Marilynne Robinson is frequently named as one of America’s most significant writers. Lila is the third book in her Gilead trilogy. Gilead (OBG June 2014) won the Pulitzer Prize for Fiction,, Home. The Orange Prize for Fiction and Lila The National Book Award. All three books are set Gilead, a nondescript, fictional town surrounded by the corn prairies of Iowa. While each book can be read alone, together they follow the lives of interconnecting characters. Lila makes a cameo appearance in Gilead.
Lila is set in the1930s during The Great Depression in the Dust Bowl ravaged states. We meet an older woman going by the assumed name of Doll. She has kidnapped/rescued a severely neglected and malnourished 5-year-old child who she names Lila. Doll has a mysterious scar on her face. She and Lila go on the run together. Doll hides in the shadows fearful of being recognised and having Lila taken away from her.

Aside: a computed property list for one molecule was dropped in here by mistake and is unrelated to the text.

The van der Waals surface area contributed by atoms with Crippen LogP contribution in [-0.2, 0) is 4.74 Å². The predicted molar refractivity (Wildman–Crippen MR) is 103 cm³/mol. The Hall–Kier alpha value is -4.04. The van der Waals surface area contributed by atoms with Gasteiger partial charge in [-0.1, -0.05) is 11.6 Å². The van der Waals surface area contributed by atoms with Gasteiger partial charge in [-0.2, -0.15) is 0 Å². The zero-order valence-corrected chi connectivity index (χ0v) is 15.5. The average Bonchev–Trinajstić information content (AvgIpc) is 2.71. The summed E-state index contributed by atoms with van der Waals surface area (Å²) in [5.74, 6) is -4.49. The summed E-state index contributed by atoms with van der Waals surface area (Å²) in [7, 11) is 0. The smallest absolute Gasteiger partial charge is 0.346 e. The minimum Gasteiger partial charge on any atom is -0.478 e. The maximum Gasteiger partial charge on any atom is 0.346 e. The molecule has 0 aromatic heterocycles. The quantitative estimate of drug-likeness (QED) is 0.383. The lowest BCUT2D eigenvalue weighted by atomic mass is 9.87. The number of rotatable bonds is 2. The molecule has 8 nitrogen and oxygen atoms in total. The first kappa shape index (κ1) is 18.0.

Doll and Lila live in extreme poverty, camping out at night and foraging for food from the land. They join a band of travellers and move from place to place trying to find work and shelter from the dust storms. When Doll is employed as a housekeeper they find stability for a short time so Lila can go to school to learn to read and write. Soon they are back on the road. Doll gets into a knife fight, with a man, possibly with Lila’s father who has come to claim her. She kills him and disappears leaving Lila to fend for herself. Lila goes to Saint Louis to work in a brothel but she is not a very good whore. The “Mrs” finds her employment as a cleaner. After a year, with money saved up, she escapes and hitchhikes to Iowa ending up in Gilead. She camps out in a shack in the woods. Walking into town one day Lila is drawn to the church by the sounds of singing inside. She notices the 67-year-old kindly Reverend John Ames, who is traumatised by the early death of his wife and child. He notices her. Over the coming months, they enter into a shy and tentative relationship expressed in few words where are trust is hard to gain. Lila is convinced her past will catch up with her and Ames will ask her to leave. Reverend Ames cannot believe 30 -year-old Lila is interested in him and is convinced she will leave. The pain of the death of his first wife and child haunts him Their courtship revolves around theological discussions and Lila’s growing interest in books in the Old Testament. She agrees to be baptised, they marry and have a child.